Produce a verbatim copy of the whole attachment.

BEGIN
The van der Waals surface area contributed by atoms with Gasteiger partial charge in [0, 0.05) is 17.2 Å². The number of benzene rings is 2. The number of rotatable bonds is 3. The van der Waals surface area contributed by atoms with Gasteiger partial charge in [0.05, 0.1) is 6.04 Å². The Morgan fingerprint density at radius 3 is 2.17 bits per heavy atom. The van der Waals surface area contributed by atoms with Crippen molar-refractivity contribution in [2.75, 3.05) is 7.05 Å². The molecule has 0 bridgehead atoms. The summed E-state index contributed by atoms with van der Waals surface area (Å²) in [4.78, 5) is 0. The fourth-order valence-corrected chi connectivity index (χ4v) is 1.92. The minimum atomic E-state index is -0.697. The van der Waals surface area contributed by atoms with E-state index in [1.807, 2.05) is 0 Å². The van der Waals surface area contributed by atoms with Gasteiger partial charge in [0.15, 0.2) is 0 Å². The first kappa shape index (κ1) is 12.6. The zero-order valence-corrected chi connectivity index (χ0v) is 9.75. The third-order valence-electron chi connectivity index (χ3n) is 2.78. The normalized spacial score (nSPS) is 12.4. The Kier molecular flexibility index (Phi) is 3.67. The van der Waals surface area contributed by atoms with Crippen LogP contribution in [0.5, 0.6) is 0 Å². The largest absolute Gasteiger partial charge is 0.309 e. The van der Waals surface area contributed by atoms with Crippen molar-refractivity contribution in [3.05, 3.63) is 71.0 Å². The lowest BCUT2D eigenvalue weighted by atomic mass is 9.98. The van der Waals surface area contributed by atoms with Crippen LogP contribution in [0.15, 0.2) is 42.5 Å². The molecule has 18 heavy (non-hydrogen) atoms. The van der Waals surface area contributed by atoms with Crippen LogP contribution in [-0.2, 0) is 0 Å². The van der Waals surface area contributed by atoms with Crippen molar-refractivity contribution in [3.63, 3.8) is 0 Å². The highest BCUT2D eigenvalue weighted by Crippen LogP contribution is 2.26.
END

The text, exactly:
The van der Waals surface area contributed by atoms with Gasteiger partial charge in [0, 0.05) is 17.2 Å². The number of benzene rings is 2. The number of rotatable bonds is 3. The van der Waals surface area contributed by atoms with Gasteiger partial charge in [0.05, 0.1) is 6.04 Å². The Morgan fingerprint density at radius 3 is 2.17 bits per heavy atom. The van der Waals surface area contributed by atoms with Crippen molar-refractivity contribution in [2.75, 3.05) is 7.05 Å². The molecule has 0 bridgehead atoms. The summed E-state index contributed by atoms with van der Waals surface area (Å²) in [4.78, 5) is 0. The fourth-order valence-corrected chi connectivity index (χ4v) is 1.92. The minimum atomic E-state index is -0.697. The van der Waals surface area contributed by atoms with E-state index in [1.807, 2.05) is 0 Å². The van der Waals surface area contributed by atoms with Gasteiger partial charge in [0.15, 0.2) is 0 Å². The first kappa shape index (κ1) is 12.6. The zero-order valence-corrected chi connectivity index (χ0v) is 9.75. The third-order valence-electron chi connectivity index (χ3n) is 2.78. The normalized spacial score (nSPS) is 12.4. The Kier molecular flexibility index (Phi) is 3.67. The van der Waals surface area contributed by atoms with Crippen LogP contribution in [0.5, 0.6) is 0 Å². The largest absolute Gasteiger partial charge is 0.309 e. The van der Waals surface area contributed by atoms with Crippen molar-refractivity contribution in [3.05, 3.63) is 71.0 Å². The lowest BCUT2D eigenvalue weighted by atomic mass is 9.98. The van der Waals surface area contributed by atoms with Crippen LogP contribution in [0.15, 0.2) is 42.5 Å². The molecule has 18 heavy (non-hydrogen) atoms. The van der Waals surface area contributed by atoms with Crippen LogP contribution in [-0.2, 0) is 0 Å². The van der Waals surface area contributed by atoms with Crippen molar-refractivity contribution in [3.63, 3.8) is 0 Å². The highest BCUT2D eigenvalue weighted by Crippen LogP contribution is 2.26.